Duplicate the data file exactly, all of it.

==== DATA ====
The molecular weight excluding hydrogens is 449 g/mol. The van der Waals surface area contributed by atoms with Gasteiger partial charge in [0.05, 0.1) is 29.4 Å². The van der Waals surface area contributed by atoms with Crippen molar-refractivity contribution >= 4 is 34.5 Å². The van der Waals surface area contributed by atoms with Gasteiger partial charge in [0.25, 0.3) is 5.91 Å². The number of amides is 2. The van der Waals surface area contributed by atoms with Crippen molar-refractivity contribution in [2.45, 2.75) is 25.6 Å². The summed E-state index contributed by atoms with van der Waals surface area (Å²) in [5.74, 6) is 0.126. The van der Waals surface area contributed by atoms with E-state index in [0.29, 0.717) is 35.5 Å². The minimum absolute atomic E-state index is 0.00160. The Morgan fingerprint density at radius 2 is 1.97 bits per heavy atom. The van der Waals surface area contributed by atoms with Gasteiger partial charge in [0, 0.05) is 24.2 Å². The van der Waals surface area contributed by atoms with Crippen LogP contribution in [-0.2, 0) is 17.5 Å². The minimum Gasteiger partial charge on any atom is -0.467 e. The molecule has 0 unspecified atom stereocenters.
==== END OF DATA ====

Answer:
The molecular weight excluding hydrogens is 449 g/mol. The van der Waals surface area contributed by atoms with Gasteiger partial charge in [0.05, 0.1) is 29.4 Å². The van der Waals surface area contributed by atoms with Crippen molar-refractivity contribution >= 4 is 34.5 Å². The van der Waals surface area contributed by atoms with Gasteiger partial charge in [0.25, 0.3) is 5.91 Å². The number of amides is 2. The van der Waals surface area contributed by atoms with Crippen molar-refractivity contribution in [2.45, 2.75) is 25.6 Å². The summed E-state index contributed by atoms with van der Waals surface area (Å²) in [5.74, 6) is 0.126. The van der Waals surface area contributed by atoms with E-state index in [0.29, 0.717) is 35.5 Å². The minimum absolute atomic E-state index is 0.00160. The Morgan fingerprint density at radius 2 is 1.97 bits per heavy atom. The van der Waals surface area contributed by atoms with Gasteiger partial charge in [0, 0.05) is 24.2 Å². The van der Waals surface area contributed by atoms with Crippen LogP contribution in [-0.2, 0) is 17.5 Å². The minimum Gasteiger partial charge on any atom is -0.467 e. The molecule has 0 unspecified atom stereocenters.